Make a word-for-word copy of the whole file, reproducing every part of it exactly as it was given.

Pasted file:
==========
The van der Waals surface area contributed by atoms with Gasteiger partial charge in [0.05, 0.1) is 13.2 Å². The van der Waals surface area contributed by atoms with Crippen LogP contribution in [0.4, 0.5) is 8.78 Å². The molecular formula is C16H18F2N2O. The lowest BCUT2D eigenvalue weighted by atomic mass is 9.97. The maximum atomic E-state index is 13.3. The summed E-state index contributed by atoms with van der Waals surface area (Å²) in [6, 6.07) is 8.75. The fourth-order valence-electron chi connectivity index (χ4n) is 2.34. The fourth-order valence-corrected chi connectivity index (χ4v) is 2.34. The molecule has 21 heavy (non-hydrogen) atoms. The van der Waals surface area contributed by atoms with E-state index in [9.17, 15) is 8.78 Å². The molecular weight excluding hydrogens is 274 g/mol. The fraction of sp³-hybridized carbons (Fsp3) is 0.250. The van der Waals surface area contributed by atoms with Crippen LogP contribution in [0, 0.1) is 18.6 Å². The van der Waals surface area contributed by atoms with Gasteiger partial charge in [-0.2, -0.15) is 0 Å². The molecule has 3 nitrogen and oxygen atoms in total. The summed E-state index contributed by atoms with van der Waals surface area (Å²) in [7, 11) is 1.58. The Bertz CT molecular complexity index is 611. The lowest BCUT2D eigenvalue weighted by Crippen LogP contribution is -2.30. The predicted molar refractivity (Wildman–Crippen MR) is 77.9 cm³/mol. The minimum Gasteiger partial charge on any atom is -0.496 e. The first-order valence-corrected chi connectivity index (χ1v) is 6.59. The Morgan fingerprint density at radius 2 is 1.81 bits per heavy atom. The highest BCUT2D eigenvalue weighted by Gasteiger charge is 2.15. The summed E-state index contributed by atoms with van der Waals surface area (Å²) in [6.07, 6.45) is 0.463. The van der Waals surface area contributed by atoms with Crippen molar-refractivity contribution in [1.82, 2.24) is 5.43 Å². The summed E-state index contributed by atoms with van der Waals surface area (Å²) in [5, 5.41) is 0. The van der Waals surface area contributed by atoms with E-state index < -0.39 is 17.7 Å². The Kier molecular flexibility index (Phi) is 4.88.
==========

The van der Waals surface area contributed by atoms with Gasteiger partial charge in [0.05, 0.1) is 13.2 Å². The van der Waals surface area contributed by atoms with Crippen LogP contribution in [0.4, 0.5) is 8.78 Å². The molecular formula is C16H18F2N2O. The lowest BCUT2D eigenvalue weighted by atomic mass is 9.97. The maximum atomic E-state index is 13.3. The summed E-state index contributed by atoms with van der Waals surface area (Å²) in [6, 6.07) is 8.75. The fourth-order valence-electron chi connectivity index (χ4n) is 2.34. The fourth-order valence-corrected chi connectivity index (χ4v) is 2.34. The molecule has 21 heavy (non-hydrogen) atoms. The van der Waals surface area contributed by atoms with E-state index in [9.17, 15) is 8.78 Å². The molecular weight excluding hydrogens is 274 g/mol. The fraction of sp³-hybridized carbons (Fsp3) is 0.250. The van der Waals surface area contributed by atoms with Crippen LogP contribution in [0, 0.1) is 18.6 Å². The van der Waals surface area contributed by atoms with Gasteiger partial charge in [-0.2, -0.15) is 0 Å². The molecule has 3 nitrogen and oxygen atoms in total. The summed E-state index contributed by atoms with van der Waals surface area (Å²) in [7, 11) is 1.58. The Bertz CT molecular complexity index is 611. The lowest BCUT2D eigenvalue weighted by Crippen LogP contribution is -2.30. The predicted molar refractivity (Wildman–Crippen MR) is 77.9 cm³/mol. The minimum Gasteiger partial charge on any atom is -0.496 e. The first-order valence-corrected chi connectivity index (χ1v) is 6.59. The Morgan fingerprint density at radius 2 is 1.81 bits per heavy atom. The highest BCUT2D eigenvalue weighted by Gasteiger charge is 2.15. The summed E-state index contributed by atoms with van der Waals surface area (Å²) in [6.07, 6.45) is 0.463. The van der Waals surface area contributed by atoms with Crippen molar-refractivity contribution in [1.82, 2.24) is 5.43 Å². The summed E-state index contributed by atoms with van der Waals surface area (Å²) in [5, 5.41) is 0. The van der Waals surface area contributed by atoms with E-state index < -0.39 is 17.7 Å². The Kier molecular flexibility index (Phi) is 4.88.